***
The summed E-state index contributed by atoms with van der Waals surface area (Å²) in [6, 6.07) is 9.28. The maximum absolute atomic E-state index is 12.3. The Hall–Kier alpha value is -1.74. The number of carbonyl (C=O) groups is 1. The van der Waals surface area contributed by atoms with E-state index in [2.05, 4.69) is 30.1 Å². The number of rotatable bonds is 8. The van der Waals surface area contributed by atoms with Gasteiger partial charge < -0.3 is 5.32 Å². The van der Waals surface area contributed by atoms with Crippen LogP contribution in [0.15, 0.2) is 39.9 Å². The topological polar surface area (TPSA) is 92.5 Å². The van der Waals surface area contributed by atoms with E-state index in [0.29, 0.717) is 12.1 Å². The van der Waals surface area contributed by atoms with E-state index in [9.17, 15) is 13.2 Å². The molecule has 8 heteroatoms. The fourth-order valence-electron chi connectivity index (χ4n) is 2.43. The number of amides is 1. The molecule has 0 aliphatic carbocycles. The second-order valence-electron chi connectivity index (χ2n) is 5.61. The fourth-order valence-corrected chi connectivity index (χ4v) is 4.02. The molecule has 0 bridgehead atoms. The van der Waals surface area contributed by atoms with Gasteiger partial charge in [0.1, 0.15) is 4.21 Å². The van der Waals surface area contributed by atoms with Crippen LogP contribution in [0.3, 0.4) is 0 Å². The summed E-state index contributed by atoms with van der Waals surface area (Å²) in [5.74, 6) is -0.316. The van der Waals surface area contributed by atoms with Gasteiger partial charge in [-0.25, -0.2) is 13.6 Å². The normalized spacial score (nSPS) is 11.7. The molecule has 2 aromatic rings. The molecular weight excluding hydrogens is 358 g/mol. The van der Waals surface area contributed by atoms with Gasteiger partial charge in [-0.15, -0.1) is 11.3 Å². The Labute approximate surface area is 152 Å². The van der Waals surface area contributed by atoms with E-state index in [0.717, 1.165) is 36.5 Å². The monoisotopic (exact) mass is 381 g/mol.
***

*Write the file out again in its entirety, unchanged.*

The summed E-state index contributed by atoms with van der Waals surface area (Å²) in [6, 6.07) is 9.28. The maximum absolute atomic E-state index is 12.3. The Hall–Kier alpha value is -1.74. The number of carbonyl (C=O) groups is 1. The van der Waals surface area contributed by atoms with E-state index in [2.05, 4.69) is 30.1 Å². The number of rotatable bonds is 8. The van der Waals surface area contributed by atoms with Gasteiger partial charge < -0.3 is 5.32 Å². The van der Waals surface area contributed by atoms with Crippen LogP contribution in [0.15, 0.2) is 39.9 Å². The topological polar surface area (TPSA) is 92.5 Å². The van der Waals surface area contributed by atoms with E-state index in [0.29, 0.717) is 12.1 Å². The van der Waals surface area contributed by atoms with E-state index in [9.17, 15) is 13.2 Å². The molecule has 8 heteroatoms. The fourth-order valence-electron chi connectivity index (χ4n) is 2.43. The number of amides is 1. The molecule has 0 aliphatic carbocycles. The second-order valence-electron chi connectivity index (χ2n) is 5.61. The fourth-order valence-corrected chi connectivity index (χ4v) is 4.02. The molecule has 0 bridgehead atoms. The van der Waals surface area contributed by atoms with Gasteiger partial charge in [0.1, 0.15) is 4.21 Å². The van der Waals surface area contributed by atoms with Crippen LogP contribution in [0.3, 0.4) is 0 Å². The summed E-state index contributed by atoms with van der Waals surface area (Å²) in [5.74, 6) is -0.316. The van der Waals surface area contributed by atoms with Gasteiger partial charge in [-0.25, -0.2) is 13.6 Å². The normalized spacial score (nSPS) is 11.7. The molecule has 2 aromatic rings. The molecular weight excluding hydrogens is 358 g/mol. The van der Waals surface area contributed by atoms with Gasteiger partial charge in [-0.15, -0.1) is 11.3 Å². The Labute approximate surface area is 152 Å². The van der Waals surface area contributed by atoms with E-state index in [0.717, 1.165) is 36.5 Å². The monoisotopic (exact) mass is 381 g/mol.